- National Avitourism Strategy2004 - 2006
- National Strategy Update2010
- Avitourism CoursesImbabura
- Community Made SouvenirsMilpe Bird Sanctuary
Avitourism: birding is our forte!
Birders are the first to find and open new destinations for other types of ecotourism, and we´ve lived it.
Ecuador’s national avitourism strategy was published in 2006 by the Ecuadorian Ministry of Tourism, copyright MCF and CORPEI. This first-and-only of a kind document for Latin America outlines eco-scenic birding trails in different habitats around the country, and we all look forward to their continuing implementation with local partner organizations, local governments and the Ecuadorian Ministries of Tourism and Environment.
This strategy shows how rural communities can become active habitat defenders while tangibly benefiting from biodiversity, a true challenge for many birdy areas around the world. MCF and all of the various actors involved need support from other NGOs, individuals and tour companies to see that this strategy is carried out to its true potential. Bird clubs, Audubon chapters, willing donors and concerned citizens can all be a part of something new, something big!
It’s simple really, Ecuador can and should become ‘The Epicenter of World Birding’!
One concrete example of what we´re talking about is found in the 11+ year history of our Milpe Bird Sanctuary. In 2004 when we purchased the first piece of land, began restoring the degraded cattle pastures along its front edge, and began inviting birders to come check it out, there were precisely zero tourism services along the 12 km Milpe-Pachijal road spur. The road also was frequently used for contrabanding illegally cut timber, and was in a general state of decline.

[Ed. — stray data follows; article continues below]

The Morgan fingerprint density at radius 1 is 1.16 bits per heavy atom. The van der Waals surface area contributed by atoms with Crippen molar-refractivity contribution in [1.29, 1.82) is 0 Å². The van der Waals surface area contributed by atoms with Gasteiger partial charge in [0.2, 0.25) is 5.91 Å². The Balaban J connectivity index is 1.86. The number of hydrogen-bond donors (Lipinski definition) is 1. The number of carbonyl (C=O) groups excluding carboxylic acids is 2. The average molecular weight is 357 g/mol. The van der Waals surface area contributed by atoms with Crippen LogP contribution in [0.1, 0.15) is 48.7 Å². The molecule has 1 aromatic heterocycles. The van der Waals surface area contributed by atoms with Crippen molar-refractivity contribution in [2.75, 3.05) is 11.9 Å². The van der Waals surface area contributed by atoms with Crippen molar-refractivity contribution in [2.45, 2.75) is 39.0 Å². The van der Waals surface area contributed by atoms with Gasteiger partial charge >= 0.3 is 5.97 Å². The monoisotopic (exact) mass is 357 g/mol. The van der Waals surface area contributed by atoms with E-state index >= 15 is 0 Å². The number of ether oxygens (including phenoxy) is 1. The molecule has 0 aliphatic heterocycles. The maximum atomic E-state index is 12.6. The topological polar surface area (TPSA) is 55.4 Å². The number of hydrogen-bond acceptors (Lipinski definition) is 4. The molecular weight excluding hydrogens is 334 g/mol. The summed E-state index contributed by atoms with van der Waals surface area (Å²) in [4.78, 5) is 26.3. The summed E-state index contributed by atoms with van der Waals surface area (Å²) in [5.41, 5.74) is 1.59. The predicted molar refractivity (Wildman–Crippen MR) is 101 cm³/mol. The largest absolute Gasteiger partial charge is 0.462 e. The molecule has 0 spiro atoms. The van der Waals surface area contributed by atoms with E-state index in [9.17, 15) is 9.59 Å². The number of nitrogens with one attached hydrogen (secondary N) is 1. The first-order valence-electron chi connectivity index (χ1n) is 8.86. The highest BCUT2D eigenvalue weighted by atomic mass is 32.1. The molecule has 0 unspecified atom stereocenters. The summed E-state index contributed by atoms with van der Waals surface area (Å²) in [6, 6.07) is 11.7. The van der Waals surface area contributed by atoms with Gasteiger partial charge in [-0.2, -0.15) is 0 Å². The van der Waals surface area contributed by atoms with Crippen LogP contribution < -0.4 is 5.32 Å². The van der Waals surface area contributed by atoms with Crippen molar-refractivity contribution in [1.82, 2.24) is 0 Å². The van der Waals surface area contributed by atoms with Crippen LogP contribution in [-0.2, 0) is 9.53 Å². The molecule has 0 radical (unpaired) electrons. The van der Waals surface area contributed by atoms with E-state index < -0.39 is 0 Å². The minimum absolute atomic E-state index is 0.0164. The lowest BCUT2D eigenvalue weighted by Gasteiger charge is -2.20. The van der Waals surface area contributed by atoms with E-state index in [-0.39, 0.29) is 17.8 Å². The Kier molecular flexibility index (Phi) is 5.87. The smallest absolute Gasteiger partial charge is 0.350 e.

Then after a handful of years, say in 2008, others took up the challenge as well and began investing in eco-tourism. Currently there are two additional eco-hotels along the road, several well-built weekend homes where marginal farmland is reverting to biodiverse forest and there are several other property owners plannning tourism projects. We don´t want to take all the credit, as the great natural setting and amazing biodiversity provide the opportunity, but we did lead the way. Really it´s the birds that made us do it. The first name for our Milpe project was “The Moss-backed Tanager Project” as the Milpe-Pachijal road was then the only known place to reliably find this bioregional endemic species. The same process happened in the valley of Mindo, where the first tourists to visit back in the eighties were birders — a couple of our members were the pioneers amongst them. Now about 90% of that town works in the eco-tourism trade, and major scale logging of what is now the Mindo-Nambillo Protected Forest was stopped.
This pattern has surely been repeated around the world time and again, and even if it doesn´t always work, it´s very much worth trying!